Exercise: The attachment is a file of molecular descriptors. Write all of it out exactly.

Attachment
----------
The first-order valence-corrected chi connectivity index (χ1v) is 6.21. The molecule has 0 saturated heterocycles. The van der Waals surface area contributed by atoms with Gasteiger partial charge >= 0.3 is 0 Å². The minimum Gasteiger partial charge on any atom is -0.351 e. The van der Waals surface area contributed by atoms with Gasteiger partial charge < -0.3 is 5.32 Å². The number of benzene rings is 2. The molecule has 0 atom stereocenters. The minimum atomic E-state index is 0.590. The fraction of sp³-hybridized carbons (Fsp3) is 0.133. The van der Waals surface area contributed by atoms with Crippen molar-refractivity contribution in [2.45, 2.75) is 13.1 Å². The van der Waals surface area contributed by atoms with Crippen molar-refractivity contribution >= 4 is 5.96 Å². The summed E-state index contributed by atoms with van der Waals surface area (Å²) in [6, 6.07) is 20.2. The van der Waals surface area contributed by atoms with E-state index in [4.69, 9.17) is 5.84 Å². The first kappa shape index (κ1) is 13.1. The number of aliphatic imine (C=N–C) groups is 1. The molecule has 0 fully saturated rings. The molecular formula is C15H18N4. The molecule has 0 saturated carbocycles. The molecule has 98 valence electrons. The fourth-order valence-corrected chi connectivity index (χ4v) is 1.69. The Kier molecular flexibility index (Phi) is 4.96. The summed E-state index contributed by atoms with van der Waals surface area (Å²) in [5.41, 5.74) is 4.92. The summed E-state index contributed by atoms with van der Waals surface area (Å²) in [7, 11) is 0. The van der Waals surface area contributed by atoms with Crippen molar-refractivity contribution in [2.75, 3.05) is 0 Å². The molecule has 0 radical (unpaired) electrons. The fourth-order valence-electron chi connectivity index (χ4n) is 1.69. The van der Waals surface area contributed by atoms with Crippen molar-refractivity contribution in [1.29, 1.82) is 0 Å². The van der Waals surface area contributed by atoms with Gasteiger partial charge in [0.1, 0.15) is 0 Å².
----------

The first-order valence-corrected chi connectivity index (χ1v) is 6.21. The molecule has 0 saturated heterocycles. The van der Waals surface area contributed by atoms with Gasteiger partial charge >= 0.3 is 0 Å². The minimum Gasteiger partial charge on any atom is -0.351 e. The van der Waals surface area contributed by atoms with Gasteiger partial charge < -0.3 is 5.32 Å². The number of benzene rings is 2. The molecule has 0 atom stereocenters. The minimum atomic E-state index is 0.590. The fraction of sp³-hybridized carbons (Fsp3) is 0.133. The van der Waals surface area contributed by atoms with Crippen molar-refractivity contribution in [2.45, 2.75) is 13.1 Å². The van der Waals surface area contributed by atoms with Crippen molar-refractivity contribution >= 4 is 5.96 Å². The summed E-state index contributed by atoms with van der Waals surface area (Å²) in [6, 6.07) is 20.2. The van der Waals surface area contributed by atoms with E-state index in [4.69, 9.17) is 5.84 Å². The first kappa shape index (κ1) is 13.1. The number of aliphatic imine (C=N–C) groups is 1. The molecule has 0 fully saturated rings. The molecular formula is C15H18N4. The molecule has 0 saturated carbocycles. The molecule has 98 valence electrons. The fourth-order valence-corrected chi connectivity index (χ4v) is 1.69. The Kier molecular flexibility index (Phi) is 4.96. The summed E-state index contributed by atoms with van der Waals surface area (Å²) in [5.41, 5.74) is 4.92. The summed E-state index contributed by atoms with van der Waals surface area (Å²) in [7, 11) is 0. The van der Waals surface area contributed by atoms with Crippen molar-refractivity contribution in [2.75, 3.05) is 0 Å². The molecule has 0 radical (unpaired) electrons. The fourth-order valence-electron chi connectivity index (χ4n) is 1.69. The van der Waals surface area contributed by atoms with Crippen molar-refractivity contribution in [1.29, 1.82) is 0 Å². The van der Waals surface area contributed by atoms with Gasteiger partial charge in [0.1, 0.15) is 0 Å².